Broward PIP Fraud Scam Leads to Four Arrests

Four Florida residents were arrested on April 1 for participating in a Broward County scheme to defraud insurance companies by filing false PIP claims.

The defendants filed eight claims concerning a Mercedes that belonged to one of them, according to a statement from the Florida Department of Financial Services, Division of Insurance Fraud.

Claims alleged that the Mercedes had been run off the road. It was ultimately determined that only one of the eight claims was lawfully made and that the other seven were filed in furtherance of the defendants’ scam.

According to the statement, the four individuals arrested are:

  • Ermes Falero, Boca Raton
  • Gary Lee, Boca Raton
  • Javier Navarro, Miami
  • Michael Rumain, Point Pleasant

Falero, with Lee’s help, is alleged to have organized a scheme by which he and Lee would falsify documentation and use that false documentation to file fraudulent insurance claims. The remaining two defendants are accused of making fraudulent statements supporting Falero’s and Lee’s false insurance claims.

Falero, the scam’s main organizer, faces 150 years in prison. Lee faces up to 90 years, and the defendants who made the false statements each face 15 years in prison.

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Filed under Fla. Stat. 627.736 (2012), Insurance Fraud

Tampa PIP Fraud Investigation Results in Seven Arrests

An office manager who acted as a patient broker as well as her six patient recruits were recently arrested on insurance fraud charges by the Florida Department of Financial Services’ Division of Insurance Fraud (DIF) after a two-year investigation uncovered suspicious insurance claims made by the individuals.

According to a story in the Tampa Tribune, Minette St. Fleur, 50, paid individuals to pose as patients injured in car accidents. The complex scheme, which was centered at Integrated Healing Clinic in Tampa, involved these patients filing fraudulent claims to multiple insurance agencies for their bogus injuries. Prices paid for treatments, some of which never occurred, greatly exceeded actual costs and totaled more than $150,000 in fraudulent claims, DIF found.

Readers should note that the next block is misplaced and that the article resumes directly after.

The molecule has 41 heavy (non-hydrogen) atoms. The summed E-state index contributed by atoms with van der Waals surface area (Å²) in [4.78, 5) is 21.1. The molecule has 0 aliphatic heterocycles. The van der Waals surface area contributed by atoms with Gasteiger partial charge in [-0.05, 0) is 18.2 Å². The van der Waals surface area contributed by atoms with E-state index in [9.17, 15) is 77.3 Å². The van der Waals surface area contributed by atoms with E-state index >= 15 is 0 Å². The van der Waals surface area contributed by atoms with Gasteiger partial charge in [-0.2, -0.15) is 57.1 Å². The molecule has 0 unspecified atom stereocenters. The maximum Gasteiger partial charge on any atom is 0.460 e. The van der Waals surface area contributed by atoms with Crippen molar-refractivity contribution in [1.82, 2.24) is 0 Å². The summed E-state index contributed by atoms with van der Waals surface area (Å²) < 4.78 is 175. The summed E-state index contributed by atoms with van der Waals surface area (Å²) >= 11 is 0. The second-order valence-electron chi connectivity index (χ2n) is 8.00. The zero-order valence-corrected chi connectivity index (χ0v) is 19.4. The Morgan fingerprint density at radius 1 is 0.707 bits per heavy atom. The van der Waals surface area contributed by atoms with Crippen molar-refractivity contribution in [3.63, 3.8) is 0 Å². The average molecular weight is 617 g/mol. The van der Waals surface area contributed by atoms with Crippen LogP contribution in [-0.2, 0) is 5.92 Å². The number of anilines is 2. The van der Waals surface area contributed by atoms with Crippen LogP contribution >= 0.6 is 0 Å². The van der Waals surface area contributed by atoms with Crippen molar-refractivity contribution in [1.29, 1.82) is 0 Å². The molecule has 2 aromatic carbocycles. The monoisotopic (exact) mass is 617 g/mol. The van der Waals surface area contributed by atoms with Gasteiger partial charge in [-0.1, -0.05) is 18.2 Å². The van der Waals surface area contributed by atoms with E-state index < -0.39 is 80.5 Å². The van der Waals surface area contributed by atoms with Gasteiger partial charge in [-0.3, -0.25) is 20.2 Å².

The scam was directed at GEICO Insurance Company, 21st Century Insurance, Progressive, Safeco Insurance, State Farm Insurance and Liberty Mutual Insurance. GEICO initially noted some patients repeatedly visited the clinic for many different treatments and that some dates on clinic paperwork did not match the dates on the filing of claims. The company brought the suspicious activity to the attention of DIF who began their investigation.

St. Fleur has been charged with insurance fraud and patient brokering, and was released on $2,000 bond

The others who were arrested for their involvement in the scheme included:

  • Sonthonax Ferdinand, 57
  • Marie Jean Gilles Valcin, 42
  • Marie Celestin, 38
  • Josue Auguste, 42
  • Elisena Louissaint, 48
  • Joseph D Pierre, 39

Hillsborough County State Attorney Mark Ober’s office will prosecute the case.

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Filed under Insurance Fraud

Beyond Texting: Distracted Driving Includes Selfies, PDA & Grooming

Although texting while driving remains a top driving distraction, a recent survey from Erie Insurance found that there are a variety of activities happening behind the wheel that could lead to impending accidents. The online survey of 1,915 U.S. drivers aged 18 and older was conducted in February by Harris Poll on behalf of the insurance provider.

“A distraction is anything that causes a driver to take their eyes off the road, their hands off the wheel, or their mind off their primary task of driving safely,” said Doug Smith, senior vice president of personal lines at Erie Insurance. “Our survey found drivers unfortunately are engaging in a wide range of distracting and potentially dangerous behaviors.”

Erie Insurance said that besides overt phone distractions like texting and talking while driving, survey responders also admitted to: public displays of affection, personal grooming, taking selfies, putting in contact lenses or eye drops, curling eyelashes, scratching off lottery tickets, and even playing the guitar.

Based on the survey, here are distracted driving behaviors and the percentage of drivers who revealed they engaged in the activity:

  • Romantic encounter/PDA: 15%
  • Combing/styling hair: 15%
  • Changing clothes: 9%
  • Putting on make-up: 8%
  • Brushing/flossing teeth: 4%
  • Taking selfies: 4%
  • Changing drivers: 3%
  • Going to the bathroom: 3%